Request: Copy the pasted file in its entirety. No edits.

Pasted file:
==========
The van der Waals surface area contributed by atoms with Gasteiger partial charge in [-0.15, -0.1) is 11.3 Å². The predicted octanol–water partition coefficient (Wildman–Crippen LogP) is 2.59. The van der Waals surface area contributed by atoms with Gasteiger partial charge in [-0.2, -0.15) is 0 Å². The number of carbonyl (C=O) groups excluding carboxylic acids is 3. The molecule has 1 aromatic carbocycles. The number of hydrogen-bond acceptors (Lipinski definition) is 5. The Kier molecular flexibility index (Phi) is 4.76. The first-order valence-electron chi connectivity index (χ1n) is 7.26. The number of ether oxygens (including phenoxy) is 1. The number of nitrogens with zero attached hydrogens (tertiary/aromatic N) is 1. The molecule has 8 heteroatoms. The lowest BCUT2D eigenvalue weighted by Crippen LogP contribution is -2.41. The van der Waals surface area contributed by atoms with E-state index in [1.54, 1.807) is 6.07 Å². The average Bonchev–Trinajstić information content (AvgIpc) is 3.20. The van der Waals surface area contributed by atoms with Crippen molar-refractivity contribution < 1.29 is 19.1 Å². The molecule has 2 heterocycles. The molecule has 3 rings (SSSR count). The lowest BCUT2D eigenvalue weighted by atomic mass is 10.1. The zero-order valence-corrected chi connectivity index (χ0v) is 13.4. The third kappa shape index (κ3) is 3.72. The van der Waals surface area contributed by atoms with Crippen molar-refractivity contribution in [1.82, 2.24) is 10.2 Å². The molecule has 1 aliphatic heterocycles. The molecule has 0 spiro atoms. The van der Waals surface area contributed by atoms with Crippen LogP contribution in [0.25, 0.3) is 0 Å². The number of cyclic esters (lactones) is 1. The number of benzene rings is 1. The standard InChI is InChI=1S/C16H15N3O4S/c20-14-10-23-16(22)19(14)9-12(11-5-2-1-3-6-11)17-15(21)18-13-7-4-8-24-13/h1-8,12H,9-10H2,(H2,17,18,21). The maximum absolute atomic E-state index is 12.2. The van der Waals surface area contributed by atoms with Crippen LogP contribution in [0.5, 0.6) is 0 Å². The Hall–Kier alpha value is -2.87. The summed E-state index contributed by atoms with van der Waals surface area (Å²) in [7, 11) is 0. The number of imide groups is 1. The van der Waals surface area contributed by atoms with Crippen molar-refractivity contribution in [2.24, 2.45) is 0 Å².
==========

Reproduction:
The van der Waals surface area contributed by atoms with Gasteiger partial charge in [-0.15, -0.1) is 11.3 Å². The predicted octanol–water partition coefficient (Wildman–Crippen LogP) is 2.59. The van der Waals surface area contributed by atoms with Gasteiger partial charge in [-0.2, -0.15) is 0 Å². The number of carbonyl (C=O) groups excluding carboxylic acids is 3. The molecule has 1 aromatic carbocycles. The number of hydrogen-bond acceptors (Lipinski definition) is 5. The Kier molecular flexibility index (Phi) is 4.76. The first-order valence-electron chi connectivity index (χ1n) is 7.26. The number of ether oxygens (including phenoxy) is 1. The number of nitrogens with zero attached hydrogens (tertiary/aromatic N) is 1. The molecule has 8 heteroatoms. The lowest BCUT2D eigenvalue weighted by Crippen LogP contribution is -2.41. The van der Waals surface area contributed by atoms with E-state index in [1.54, 1.807) is 6.07 Å². The average Bonchev–Trinajstić information content (AvgIpc) is 3.20. The van der Waals surface area contributed by atoms with Crippen molar-refractivity contribution < 1.29 is 19.1 Å². The molecule has 2 heterocycles. The molecule has 3 rings (SSSR count). The lowest BCUT2D eigenvalue weighted by atomic mass is 10.1. The zero-order valence-corrected chi connectivity index (χ0v) is 13.4. The third kappa shape index (κ3) is 3.72. The van der Waals surface area contributed by atoms with Crippen molar-refractivity contribution in [1.82, 2.24) is 10.2 Å². The molecule has 1 aliphatic heterocycles. The molecule has 0 spiro atoms. The van der Waals surface area contributed by atoms with Crippen LogP contribution in [0.25, 0.3) is 0 Å². The number of cyclic esters (lactones) is 1. The number of benzene rings is 1. The standard InChI is InChI=1S/C16H15N3O4S/c20-14-10-23-16(22)19(14)9-12(11-5-2-1-3-6-11)17-15(21)18-13-7-4-8-24-13/h1-8,12H,9-10H2,(H2,17,18,21). The maximum absolute atomic E-state index is 12.2. The van der Waals surface area contributed by atoms with Crippen LogP contribution in [0.5, 0.6) is 0 Å². The Hall–Kier alpha value is -2.87. The summed E-state index contributed by atoms with van der Waals surface area (Å²) in [7, 11) is 0. The number of imide groups is 1. The van der Waals surface area contributed by atoms with Crippen molar-refractivity contribution in [2.24, 2.45) is 0 Å².